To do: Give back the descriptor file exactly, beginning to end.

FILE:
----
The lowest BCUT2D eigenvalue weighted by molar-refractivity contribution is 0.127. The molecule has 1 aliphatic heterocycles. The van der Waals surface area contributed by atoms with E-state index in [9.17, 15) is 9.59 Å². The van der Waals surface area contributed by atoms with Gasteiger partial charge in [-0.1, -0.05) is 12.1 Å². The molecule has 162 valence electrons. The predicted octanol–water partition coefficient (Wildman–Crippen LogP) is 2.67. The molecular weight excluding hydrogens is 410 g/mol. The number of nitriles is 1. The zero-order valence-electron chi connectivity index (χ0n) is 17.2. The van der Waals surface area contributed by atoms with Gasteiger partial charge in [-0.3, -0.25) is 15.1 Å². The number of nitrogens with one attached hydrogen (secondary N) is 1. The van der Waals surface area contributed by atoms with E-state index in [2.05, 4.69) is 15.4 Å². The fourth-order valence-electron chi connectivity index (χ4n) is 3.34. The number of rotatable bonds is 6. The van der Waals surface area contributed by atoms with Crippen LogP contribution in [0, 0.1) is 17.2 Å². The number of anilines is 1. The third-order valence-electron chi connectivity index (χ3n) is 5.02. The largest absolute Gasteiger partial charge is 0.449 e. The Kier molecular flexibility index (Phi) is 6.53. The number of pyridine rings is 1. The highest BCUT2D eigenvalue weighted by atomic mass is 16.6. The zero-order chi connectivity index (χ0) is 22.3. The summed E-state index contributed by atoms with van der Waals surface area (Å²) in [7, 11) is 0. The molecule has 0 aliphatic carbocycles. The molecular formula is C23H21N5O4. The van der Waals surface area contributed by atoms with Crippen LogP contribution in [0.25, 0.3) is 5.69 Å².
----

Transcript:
The lowest BCUT2D eigenvalue weighted by molar-refractivity contribution is 0.127. The molecule has 1 aliphatic heterocycles. The van der Waals surface area contributed by atoms with E-state index in [9.17, 15) is 9.59 Å². The van der Waals surface area contributed by atoms with Gasteiger partial charge in [-0.1, -0.05) is 12.1 Å². The molecule has 162 valence electrons. The predicted octanol–water partition coefficient (Wildman–Crippen LogP) is 2.67. The molecular weight excluding hydrogens is 410 g/mol. The number of nitriles is 1. The zero-order valence-electron chi connectivity index (χ0n) is 17.2. The van der Waals surface area contributed by atoms with Gasteiger partial charge in [-0.3, -0.25) is 15.1 Å². The number of nitrogens with one attached hydrogen (secondary N) is 1. The van der Waals surface area contributed by atoms with E-state index in [2.05, 4.69) is 15.4 Å². The fourth-order valence-electron chi connectivity index (χ4n) is 3.34. The number of rotatable bonds is 6. The van der Waals surface area contributed by atoms with Crippen LogP contribution in [0, 0.1) is 17.2 Å². The number of anilines is 1. The third-order valence-electron chi connectivity index (χ3n) is 5.02. The largest absolute Gasteiger partial charge is 0.449 e. The Kier molecular flexibility index (Phi) is 6.53. The number of pyridine rings is 1. The highest BCUT2D eigenvalue weighted by atomic mass is 16.6. The zero-order chi connectivity index (χ0) is 22.3. The summed E-state index contributed by atoms with van der Waals surface area (Å²) in [7, 11) is 0. The molecule has 0 aliphatic carbocycles. The molecular formula is C23H21N5O4. The van der Waals surface area contributed by atoms with Crippen LogP contribution in [0.25, 0.3) is 5.69 Å².